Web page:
Physicians May Be Missing Their Most Important Tool

In the United States, most deaths are preventable and related to nutrition. Given that the number-one cause of death and the number-one cause of disability in this country is diet, surely nutrition is the number-one subject taught in medical school, right? Sadly, that is not the case.

A group of prominent physicians wrote in 2014 that “nutrition receives little attention in medical practice” and “the reason stems, in large part, from the severe deficiency of nutrition education at all levels of medical training.” After all, it has been proven that a whole foods, plant-based diet low in animal products and refined carbohydrates can reverse coronary heart disease, our number-one killer, and provide potent protection against cancer and type 2 diabetes, two other leading killers.

So, how has medical education been affected by this knowledge? Medical students are still getting less than 20 hours of nutrition education over 4 years, and even most of that has limited clinical relevance. Thirty years ago, only 37 percent of medical schools had a single course in nutrition. According to the most recent national survey, that number has since dropped to 27 percent. And it gets even worse after students graduate.

According to the official list of all the requirements for those specializing in cardiology, Fellows must perform at least 50 stress tests, participate in at least 100 catheterizations, and so on. But nowhere in the 34-page list of requirements is there any mention of nutrition. Maybe they leave that to the primary care physicians? No. In the official 35-page list of requirements for internal medicine doctors, once again, nutrition doesn’t get even a single mention.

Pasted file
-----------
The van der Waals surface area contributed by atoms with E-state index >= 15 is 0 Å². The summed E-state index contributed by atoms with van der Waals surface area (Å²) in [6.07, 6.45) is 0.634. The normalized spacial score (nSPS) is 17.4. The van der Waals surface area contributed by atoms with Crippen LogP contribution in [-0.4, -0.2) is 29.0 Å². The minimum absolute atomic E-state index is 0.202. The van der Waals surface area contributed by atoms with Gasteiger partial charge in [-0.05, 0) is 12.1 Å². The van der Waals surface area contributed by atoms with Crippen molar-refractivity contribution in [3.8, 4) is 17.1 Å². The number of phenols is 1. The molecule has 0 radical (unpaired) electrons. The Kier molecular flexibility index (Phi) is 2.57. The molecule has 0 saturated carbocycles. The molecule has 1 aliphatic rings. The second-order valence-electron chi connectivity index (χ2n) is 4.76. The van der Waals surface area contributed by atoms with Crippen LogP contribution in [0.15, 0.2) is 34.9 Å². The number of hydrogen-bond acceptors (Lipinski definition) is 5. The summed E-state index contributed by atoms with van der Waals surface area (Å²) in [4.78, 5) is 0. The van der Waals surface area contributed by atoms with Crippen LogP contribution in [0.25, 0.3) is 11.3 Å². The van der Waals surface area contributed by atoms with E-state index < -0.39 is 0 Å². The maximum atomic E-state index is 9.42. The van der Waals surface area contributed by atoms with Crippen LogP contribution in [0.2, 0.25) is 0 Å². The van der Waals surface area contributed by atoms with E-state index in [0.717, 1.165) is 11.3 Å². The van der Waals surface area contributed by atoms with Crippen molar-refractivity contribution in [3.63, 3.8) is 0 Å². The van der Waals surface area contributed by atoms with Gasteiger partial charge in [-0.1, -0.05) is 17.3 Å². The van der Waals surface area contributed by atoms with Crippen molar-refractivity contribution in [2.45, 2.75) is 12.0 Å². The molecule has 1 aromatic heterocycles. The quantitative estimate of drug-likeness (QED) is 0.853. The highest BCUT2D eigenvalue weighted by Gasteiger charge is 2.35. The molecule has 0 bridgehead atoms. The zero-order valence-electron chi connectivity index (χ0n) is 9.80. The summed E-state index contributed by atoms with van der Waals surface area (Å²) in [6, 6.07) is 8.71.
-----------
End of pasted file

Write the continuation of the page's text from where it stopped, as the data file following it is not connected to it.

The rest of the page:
There are no requirements for nutrition before medical school either. Instead, aspiring doctors need to take courses like calculus, organic chemistry and physics. Most of these common pre-med requirements are irrelevant to the practice of medicine and are primarily used to “weed out” students. Shouldn’t we be weeding out based on skills a physician actually uses? An important paper published in the Archives of Internal Medicine states: “The pernicious and myopic nature of this process of selection becomes evident when one realizes that those qualities that may lead to success in a premedical organic chemistry course…[like] a brutal competitiveness, an unquestioning, meticulous memorization, are not necessarily the same qualities that are present in a competent clinician.”

How about requiring a course in nutrition instead of calculus, or ethics instead of physics?

Despite the neglect of nutrition in medical education, physicians are considered by the public to be among the most trusted sources for information related to nutrition. But if doctors don’t know what they’re talking about, they could actually be contributing to diet-related disease. If we’re going to stop the prevailing trend of chronic illness in the United States, physicians need to become part of the solution.